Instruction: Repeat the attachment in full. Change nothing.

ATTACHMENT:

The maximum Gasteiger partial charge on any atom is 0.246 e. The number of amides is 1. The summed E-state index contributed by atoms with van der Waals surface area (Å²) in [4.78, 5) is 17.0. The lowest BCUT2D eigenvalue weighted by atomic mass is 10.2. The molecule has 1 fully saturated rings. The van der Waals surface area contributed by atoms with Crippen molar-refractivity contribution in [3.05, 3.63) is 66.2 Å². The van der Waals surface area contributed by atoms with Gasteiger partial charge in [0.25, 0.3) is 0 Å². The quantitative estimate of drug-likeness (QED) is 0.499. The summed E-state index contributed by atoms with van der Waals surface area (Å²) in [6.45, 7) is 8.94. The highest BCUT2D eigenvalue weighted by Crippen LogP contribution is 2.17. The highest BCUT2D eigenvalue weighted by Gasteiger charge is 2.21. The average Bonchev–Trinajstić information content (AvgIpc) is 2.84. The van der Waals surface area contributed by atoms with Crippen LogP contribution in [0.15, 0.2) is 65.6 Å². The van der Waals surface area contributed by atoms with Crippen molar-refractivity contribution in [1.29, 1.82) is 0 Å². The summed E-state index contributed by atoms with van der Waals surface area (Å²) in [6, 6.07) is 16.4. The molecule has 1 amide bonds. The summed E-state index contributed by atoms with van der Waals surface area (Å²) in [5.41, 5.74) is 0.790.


The maximum Gasteiger partial charge on any atom is 0.246 e. The number of amides is 1. The summed E-state index contributed by atoms with van der Waals surface area (Å²) in [4.78, 5) is 17.0. The lowest BCUT2D eigenvalue weighted by atomic mass is 10.2. The molecule has 1 fully saturated rings. The van der Waals surface area contributed by atoms with Crippen molar-refractivity contribution in [3.05, 3.63) is 66.2 Å². The van der Waals surface area contributed by atoms with Gasteiger partial charge in [0.25, 0.3) is 0 Å². The quantitative estimate of drug-likeness (QED) is 0.499. The summed E-state index contributed by atoms with van der Waals surface area (Å²) in [6.45, 7) is 8.94. The highest BCUT2D eigenvalue weighted by Crippen LogP contribution is 2.17. The highest BCUT2D eigenvalue weighted by Gasteiger charge is 2.21. The average Bonchev–Trinajstić information content (AvgIpc) is 2.84. The van der Waals surface area contributed by atoms with Crippen LogP contribution in [0.15, 0.2) is 65.6 Å². The van der Waals surface area contributed by atoms with Crippen molar-refractivity contribution in [1.29, 1.82) is 0 Å². The summed E-state index contributed by atoms with van der Waals surface area (Å²) in [6, 6.07) is 16.4. The molecule has 1 amide bonds. The summed E-state index contributed by atoms with van der Waals surface area (Å²) in [5.41, 5.74) is 0.790.